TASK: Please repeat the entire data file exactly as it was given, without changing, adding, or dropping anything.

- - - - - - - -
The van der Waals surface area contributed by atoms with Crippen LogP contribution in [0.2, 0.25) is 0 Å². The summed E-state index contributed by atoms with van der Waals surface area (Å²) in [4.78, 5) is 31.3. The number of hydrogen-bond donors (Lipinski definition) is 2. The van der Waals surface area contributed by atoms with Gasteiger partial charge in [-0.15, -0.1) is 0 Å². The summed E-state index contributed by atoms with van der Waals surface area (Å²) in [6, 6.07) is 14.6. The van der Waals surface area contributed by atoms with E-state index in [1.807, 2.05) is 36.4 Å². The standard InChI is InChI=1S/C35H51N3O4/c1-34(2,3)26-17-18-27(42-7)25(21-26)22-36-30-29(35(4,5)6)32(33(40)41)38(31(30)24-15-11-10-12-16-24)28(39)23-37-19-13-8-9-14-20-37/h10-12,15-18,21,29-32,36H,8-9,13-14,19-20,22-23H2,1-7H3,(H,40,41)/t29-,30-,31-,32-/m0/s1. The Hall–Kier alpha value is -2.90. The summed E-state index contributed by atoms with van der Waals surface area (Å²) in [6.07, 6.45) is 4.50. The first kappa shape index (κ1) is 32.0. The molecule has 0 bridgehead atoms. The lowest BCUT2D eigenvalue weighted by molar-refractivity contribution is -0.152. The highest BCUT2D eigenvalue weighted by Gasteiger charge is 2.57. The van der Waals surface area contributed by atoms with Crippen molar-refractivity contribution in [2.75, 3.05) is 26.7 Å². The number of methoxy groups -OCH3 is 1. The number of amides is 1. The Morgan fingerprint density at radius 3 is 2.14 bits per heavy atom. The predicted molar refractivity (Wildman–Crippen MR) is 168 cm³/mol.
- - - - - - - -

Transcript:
The van der Waals surface area contributed by atoms with Crippen LogP contribution in [0.2, 0.25) is 0 Å². The summed E-state index contributed by atoms with van der Waals surface area (Å²) in [4.78, 5) is 31.3. The number of hydrogen-bond donors (Lipinski definition) is 2. The van der Waals surface area contributed by atoms with Gasteiger partial charge in [-0.15, -0.1) is 0 Å². The summed E-state index contributed by atoms with van der Waals surface area (Å²) in [6, 6.07) is 14.6. The van der Waals surface area contributed by atoms with E-state index in [1.807, 2.05) is 36.4 Å². The standard InChI is InChI=1S/C35H51N3O4/c1-34(2,3)26-17-18-27(42-7)25(21-26)22-36-30-29(35(4,5)6)32(33(40)41)38(31(30)24-15-11-10-12-16-24)28(39)23-37-19-13-8-9-14-20-37/h10-12,15-18,21,29-32,36H,8-9,13-14,19-20,22-23H2,1-7H3,(H,40,41)/t29-,30-,31-,32-/m0/s1. The Hall–Kier alpha value is -2.90. The summed E-state index contributed by atoms with van der Waals surface area (Å²) in [6.07, 6.45) is 4.50. The first kappa shape index (κ1) is 32.0. The molecule has 0 bridgehead atoms. The lowest BCUT2D eigenvalue weighted by molar-refractivity contribution is -0.152. The highest BCUT2D eigenvalue weighted by Gasteiger charge is 2.57. The van der Waals surface area contributed by atoms with Crippen molar-refractivity contribution in [2.75, 3.05) is 26.7 Å². The number of methoxy groups -OCH3 is 1. The number of amides is 1. The Morgan fingerprint density at radius 3 is 2.14 bits per heavy atom. The predicted molar refractivity (Wildman–Crippen MR) is 168 cm³/mol.